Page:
Allendale Wrap-Up 11/9/2009
Corn: For about a week now grains have not followed the outside markets nearly as much as they had in the prior month. Today was a change from that trend. Corn started the day 5¢ higher, as was expected, seeing a small bounce after the fast sell off seen for most of last week. When corn opened, crude was working its way to being $2.50 higher and the dollar had just made new contract lows. Even though corn had been trading more weather forecasts and early yield reports last week there was no way they could possibly ignore contract lows in the dollar. It was a good size bounce that was more of a slow grind higher, which would tend to indicate it is more sustainable than our sudden jumps higher that are quickly sold off later. Now we will see what the USDA gives us tomorrow. Trade estimates are looking for a yield of 163.7 million bushels, which is a reduction of a half million bushels from last month. It was that reduction which caused the early bounce in corn. With that estimate out there we now need to see a reduction to be neutral tomorrow. Part of the bounce today was factoring that in. There has been a good amount of talk that this report needs to be ignored as the numbers were put together before corn harvest had made much progress. What is normally a report that we can start to get a real feel for is now just another prediction of yields and not solid numbers. It may be more important to see what the USDA does with acres and on the demand side. Funds were buying again today so let’s keep this in mind. Some support came from expected yield pull back but most was fund money buying and is still subject to possible sell stops at any time given good or bad yields.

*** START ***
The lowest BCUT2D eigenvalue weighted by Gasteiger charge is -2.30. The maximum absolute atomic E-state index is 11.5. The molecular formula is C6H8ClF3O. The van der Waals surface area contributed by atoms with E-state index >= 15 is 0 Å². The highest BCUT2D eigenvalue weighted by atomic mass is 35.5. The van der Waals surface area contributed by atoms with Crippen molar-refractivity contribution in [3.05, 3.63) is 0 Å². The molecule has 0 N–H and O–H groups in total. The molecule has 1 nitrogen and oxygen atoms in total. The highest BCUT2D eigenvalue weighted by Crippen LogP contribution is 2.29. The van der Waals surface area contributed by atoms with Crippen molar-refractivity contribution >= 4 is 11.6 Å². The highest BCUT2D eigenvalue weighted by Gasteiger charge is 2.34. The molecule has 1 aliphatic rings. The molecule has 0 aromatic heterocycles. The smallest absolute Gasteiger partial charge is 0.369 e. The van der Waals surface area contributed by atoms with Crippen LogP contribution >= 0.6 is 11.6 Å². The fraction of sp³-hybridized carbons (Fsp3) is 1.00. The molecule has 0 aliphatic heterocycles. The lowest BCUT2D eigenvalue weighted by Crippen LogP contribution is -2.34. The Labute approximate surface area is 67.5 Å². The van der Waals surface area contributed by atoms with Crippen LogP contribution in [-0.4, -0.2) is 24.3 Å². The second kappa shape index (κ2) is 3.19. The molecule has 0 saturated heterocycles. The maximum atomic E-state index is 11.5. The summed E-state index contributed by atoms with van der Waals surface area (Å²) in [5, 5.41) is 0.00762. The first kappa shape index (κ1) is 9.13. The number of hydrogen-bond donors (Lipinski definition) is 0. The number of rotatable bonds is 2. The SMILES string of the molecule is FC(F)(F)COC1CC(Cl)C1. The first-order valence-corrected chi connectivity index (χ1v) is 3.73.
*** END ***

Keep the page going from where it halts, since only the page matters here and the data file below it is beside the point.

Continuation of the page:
Soybeans: We were given a great week and weekend of harvest and the numbers show it. This afternoon we saw a bean harvest progress of 75%. Most of the producers we are talking to will wrap up bean harvest at some point this week for those not already done. What we saw at the start of the market was buying back some of the aggressive selling last week. That is fully expected as it is more than common to see some position squaring right before a crop report. Outside market influence took care of the rest. It was evident that beans did not see the same percentage higher but this market is also looking for a slight yield increase tomorrow to 42.7 million bushels. What we saw today was more of what we would like to see from outside market influence. Steady buying that was not overdone and warranted due to major moves in outside markets. This is a change from previous moves where grains react violently from only minor outside influence. It is easy to see from last week that what fund buying can give they can also take away. Today’s rally only managed to get beans back into the low end of the sideways pattern seen recently. After the report comes out tomorrow, a good weather forecast and fast harvest progress will weigh on the markets. This is if the outside markets are not bullish suggesting more spec buying however. Fast harvest progress does not translate into better yields but we have to remember how much premium was built into this market just from slow harvest, which needs to be taken out. In the end, funds hold the trump card and can play it at any time. What does not look good so far is on the last rally they failed to buy enough to even break the Oct. 23 high, which does not give us great confidence that another surge of buying will do it either.
Wheat: No surprise here, yet again, in wheat. If you see the dollar moving, the appropriate action to take in wheat is to do the opposite. There is still no reason to be bullish this market but as always the dollar wins out over all in this market. While other grains have been influenced by outside markets and other times not, wheat remains highly tied to the dollar. Any suggested trade needs to be backed up by the dollar or should otherwise be entered only with great caution.
Ryan Ettner is a registered broker and grain analyst at Allendale, Inc. in McHenry, IL. Allendale is registered with the CFTC and NFA and is a member of the NIBA. www.allendale-inc.com